seat of high enough so that the diaphragm (and/or lower gut is fat like I am) doesn't interfere with the breathing process. When using the nebulizer and treadmill I go slow enough so that I can do my normal breathing. Being able to combine these together while watching television helps me a great deal. These are the different ways that I combine enjoyment with my daily breathing routines..... Gaylon Ross <email@example.com>
Q:What else can I do to improve my lung function? Peter Browne Terry, M.D., is professor of medicine in the division of pulmonary and critical care medicine at the Johns Hopkins Center for Asthma and Allergy. His research interests include emphysema, pulmonary blood vessel diseases, pulmonary education and bioethical issues.
A:Congratulations on quitting smoking! You have done the most important thing you can do to protect your lung function. Concerning exercises to increase your lung capacity, the most important thing to know is that your lungs do not have muscles in them, except in the breathing tubes. The lungs are moved passively by contracting your diaphragm and the muscles between your ribs. You can strengthen the diaphragm and muscles between the ribs by doing any form of exercise that requires breathing greater than you would normally do during routine daily activities. So jogging, running, swimming, skipping rope or even walking distances will increase the stamina of these muscles. Other things you can do to maintain your lung function are to avoid pollution, avoid getting infections and get a flu shot in the fall if you are someone who haves frequent contact with others during the flu season.
Did you know that one out of every three Americans now gets some form of cancer? This rate is similar in many countries. It's a scary statistic. But another, more optimistic statistic is this: athletes have a different ratio of contracting cancer-one out of every seven. Why? Studies have shown that one of the reasons why athletes stay healthier is because they give their bloodstream more of its most vital element-oxygen-on an ongoing basis. They are stimulating their immune system by stimulating the movement of the lymph fluid, which acts as an internal vacuum cleaner. More oxygen in the cells means less irritants in the system.
Athletes get more oxygen because they don't just breathe, they breathe deeply. When you breathe deeply you can actually feel the benefit of receiving more oxygen. Try this and see: Inhale for one count (but don't just take a breath; take a quick, deep breath). Hold the breath for four counts. Then exhale for two counts. Repeat five times. If you are not an athlete, or you do not get any regular aerobic exercise, here's a good breathing exercise that you can incorporate into your life: Starting from your abdomen, take a deep breathe in through your nose and count to seven as you inhale. Now hold your breath for twenty-one counts (or as long as you can hold it). And then exhale slowly through your mouth for a count of fourteen. Don't strain. If the counts are too big, then start smaller and gradually work up to this level. Do this ten times, three times a day, and just see what will happen to your energy level. It will explode! And your overall health is likely to improve, as well.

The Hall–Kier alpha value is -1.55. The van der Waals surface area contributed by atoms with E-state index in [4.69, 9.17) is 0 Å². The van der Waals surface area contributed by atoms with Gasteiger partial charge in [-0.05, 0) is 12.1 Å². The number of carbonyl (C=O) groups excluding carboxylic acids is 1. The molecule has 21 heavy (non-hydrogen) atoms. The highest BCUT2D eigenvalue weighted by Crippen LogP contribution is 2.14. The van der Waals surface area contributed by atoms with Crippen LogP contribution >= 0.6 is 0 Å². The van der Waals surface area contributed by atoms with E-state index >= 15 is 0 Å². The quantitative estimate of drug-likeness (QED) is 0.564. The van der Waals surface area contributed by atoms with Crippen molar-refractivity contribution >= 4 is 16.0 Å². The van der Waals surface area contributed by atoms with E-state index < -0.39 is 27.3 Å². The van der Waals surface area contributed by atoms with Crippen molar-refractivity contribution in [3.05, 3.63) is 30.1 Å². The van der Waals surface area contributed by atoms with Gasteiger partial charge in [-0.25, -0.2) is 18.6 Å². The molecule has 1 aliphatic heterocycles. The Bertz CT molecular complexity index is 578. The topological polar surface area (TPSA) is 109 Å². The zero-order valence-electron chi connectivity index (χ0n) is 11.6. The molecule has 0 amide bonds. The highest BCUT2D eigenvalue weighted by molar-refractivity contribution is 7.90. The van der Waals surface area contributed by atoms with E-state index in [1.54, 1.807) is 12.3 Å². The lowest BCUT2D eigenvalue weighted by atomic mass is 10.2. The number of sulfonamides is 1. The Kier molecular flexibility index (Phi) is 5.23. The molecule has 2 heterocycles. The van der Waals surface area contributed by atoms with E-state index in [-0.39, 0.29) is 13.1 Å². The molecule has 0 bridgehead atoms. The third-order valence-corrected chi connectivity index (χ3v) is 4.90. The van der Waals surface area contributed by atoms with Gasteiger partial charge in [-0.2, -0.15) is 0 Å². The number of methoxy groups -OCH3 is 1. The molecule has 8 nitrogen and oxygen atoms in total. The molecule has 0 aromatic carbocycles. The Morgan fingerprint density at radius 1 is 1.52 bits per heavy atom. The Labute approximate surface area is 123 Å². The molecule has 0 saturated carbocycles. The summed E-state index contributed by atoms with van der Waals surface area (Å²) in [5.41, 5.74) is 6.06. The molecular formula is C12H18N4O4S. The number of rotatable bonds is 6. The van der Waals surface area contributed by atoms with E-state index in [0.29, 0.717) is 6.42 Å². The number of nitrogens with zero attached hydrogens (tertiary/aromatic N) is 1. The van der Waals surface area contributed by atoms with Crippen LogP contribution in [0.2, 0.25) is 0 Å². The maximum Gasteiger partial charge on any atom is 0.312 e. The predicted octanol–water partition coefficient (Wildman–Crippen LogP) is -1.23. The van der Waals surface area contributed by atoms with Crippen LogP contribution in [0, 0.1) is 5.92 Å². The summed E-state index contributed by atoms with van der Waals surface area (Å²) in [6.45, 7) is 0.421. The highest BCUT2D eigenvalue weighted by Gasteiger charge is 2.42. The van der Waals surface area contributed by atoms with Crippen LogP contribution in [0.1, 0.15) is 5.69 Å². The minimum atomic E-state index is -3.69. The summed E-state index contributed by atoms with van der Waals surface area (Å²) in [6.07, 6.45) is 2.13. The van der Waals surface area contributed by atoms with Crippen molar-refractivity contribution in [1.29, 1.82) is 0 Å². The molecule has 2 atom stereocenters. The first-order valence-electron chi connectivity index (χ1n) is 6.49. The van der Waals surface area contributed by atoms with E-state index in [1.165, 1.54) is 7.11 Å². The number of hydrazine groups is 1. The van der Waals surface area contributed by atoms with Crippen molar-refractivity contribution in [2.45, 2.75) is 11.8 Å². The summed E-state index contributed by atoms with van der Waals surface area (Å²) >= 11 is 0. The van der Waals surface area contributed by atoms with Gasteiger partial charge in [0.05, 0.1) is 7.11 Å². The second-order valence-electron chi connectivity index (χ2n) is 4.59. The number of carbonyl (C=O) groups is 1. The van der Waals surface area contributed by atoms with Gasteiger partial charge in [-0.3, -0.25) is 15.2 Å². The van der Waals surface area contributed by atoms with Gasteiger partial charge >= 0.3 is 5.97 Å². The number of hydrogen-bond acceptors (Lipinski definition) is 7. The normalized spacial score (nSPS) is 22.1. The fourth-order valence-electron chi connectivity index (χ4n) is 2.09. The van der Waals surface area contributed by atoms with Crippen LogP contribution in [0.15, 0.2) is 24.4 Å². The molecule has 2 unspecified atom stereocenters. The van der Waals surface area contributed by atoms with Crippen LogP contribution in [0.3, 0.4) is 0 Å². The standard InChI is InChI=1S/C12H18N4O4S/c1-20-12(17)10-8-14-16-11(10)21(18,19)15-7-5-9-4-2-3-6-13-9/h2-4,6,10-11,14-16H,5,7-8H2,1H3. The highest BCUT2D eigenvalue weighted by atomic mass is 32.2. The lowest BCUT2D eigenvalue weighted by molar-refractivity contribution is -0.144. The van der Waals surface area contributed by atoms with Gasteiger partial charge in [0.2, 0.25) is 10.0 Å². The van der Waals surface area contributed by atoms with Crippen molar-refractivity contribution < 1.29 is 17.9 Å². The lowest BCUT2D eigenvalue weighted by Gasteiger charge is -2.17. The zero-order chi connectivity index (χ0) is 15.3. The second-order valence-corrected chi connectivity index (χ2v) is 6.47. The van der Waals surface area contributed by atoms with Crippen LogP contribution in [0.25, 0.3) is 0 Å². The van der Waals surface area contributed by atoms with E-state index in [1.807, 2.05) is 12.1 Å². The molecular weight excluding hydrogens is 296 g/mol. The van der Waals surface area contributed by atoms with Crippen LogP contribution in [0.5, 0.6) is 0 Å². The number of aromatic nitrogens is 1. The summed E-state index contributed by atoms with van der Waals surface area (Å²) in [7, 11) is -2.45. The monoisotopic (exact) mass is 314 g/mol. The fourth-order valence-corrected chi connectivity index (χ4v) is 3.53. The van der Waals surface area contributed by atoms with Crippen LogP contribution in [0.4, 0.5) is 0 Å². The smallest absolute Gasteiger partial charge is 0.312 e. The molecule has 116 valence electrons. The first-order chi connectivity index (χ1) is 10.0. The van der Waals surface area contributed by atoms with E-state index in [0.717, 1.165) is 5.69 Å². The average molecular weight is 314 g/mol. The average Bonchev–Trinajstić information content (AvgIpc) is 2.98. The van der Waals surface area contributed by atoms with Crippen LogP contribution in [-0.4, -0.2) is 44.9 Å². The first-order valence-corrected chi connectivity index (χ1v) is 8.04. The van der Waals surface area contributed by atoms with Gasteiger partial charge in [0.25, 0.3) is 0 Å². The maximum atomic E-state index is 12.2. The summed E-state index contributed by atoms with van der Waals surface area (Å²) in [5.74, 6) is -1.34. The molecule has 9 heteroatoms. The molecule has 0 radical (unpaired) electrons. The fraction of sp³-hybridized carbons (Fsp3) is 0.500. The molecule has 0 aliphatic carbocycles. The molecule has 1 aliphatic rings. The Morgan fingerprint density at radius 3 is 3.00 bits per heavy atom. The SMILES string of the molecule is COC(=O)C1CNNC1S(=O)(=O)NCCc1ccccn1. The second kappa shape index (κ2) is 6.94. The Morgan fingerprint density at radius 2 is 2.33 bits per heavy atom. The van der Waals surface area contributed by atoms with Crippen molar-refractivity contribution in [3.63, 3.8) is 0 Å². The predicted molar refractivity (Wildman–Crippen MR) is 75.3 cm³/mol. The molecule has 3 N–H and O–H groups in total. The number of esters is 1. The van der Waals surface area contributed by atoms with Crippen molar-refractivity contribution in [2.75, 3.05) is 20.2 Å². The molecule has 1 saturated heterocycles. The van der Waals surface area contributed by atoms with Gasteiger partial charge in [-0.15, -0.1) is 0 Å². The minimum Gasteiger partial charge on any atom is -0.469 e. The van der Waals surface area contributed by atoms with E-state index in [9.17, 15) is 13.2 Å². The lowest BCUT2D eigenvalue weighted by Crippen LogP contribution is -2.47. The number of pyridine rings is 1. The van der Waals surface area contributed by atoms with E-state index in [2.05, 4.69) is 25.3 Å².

|Subject: Re: COPD and SOB
Date: Wed, 19 Jan 2000 11:49:47 -0800
Pulmonary Rehab -----------------------The trick is to do these exercises without your o2 SAT levels dropping below 90. I started the program 6 mo. ago when I also began supplemental o2. In 6 mo. I have gained 30 much needed pounds and have greatly increased my endurance. My first session began with my only being able to treadmill 6 min. at 1.5 mph. Now I go 40 min. at 3.3 mph. I also ride the bike, and workout on nautilus equip. The instructors initially show you how to operate the equip. and check your o2 sats periodically. I go 3 times a week for 1 1/2 hrs. My insurance pays for it. At this point what I do is called Pulmonary Exercise (not therapy) and costs about $15. monthly. I personally know that I couldn't do this without the use of my inhalers, or nebulizer and my oxygen. They and (very important.) Most COPD patients need pursed- lip breathing techniques to effectively exercise. If you have to exercise yourself remember to always do warm-up and cool-down excercises. I wish you luck in finding a facility to help you. The social interaction does take your mind off of yourself and makes the time go faster.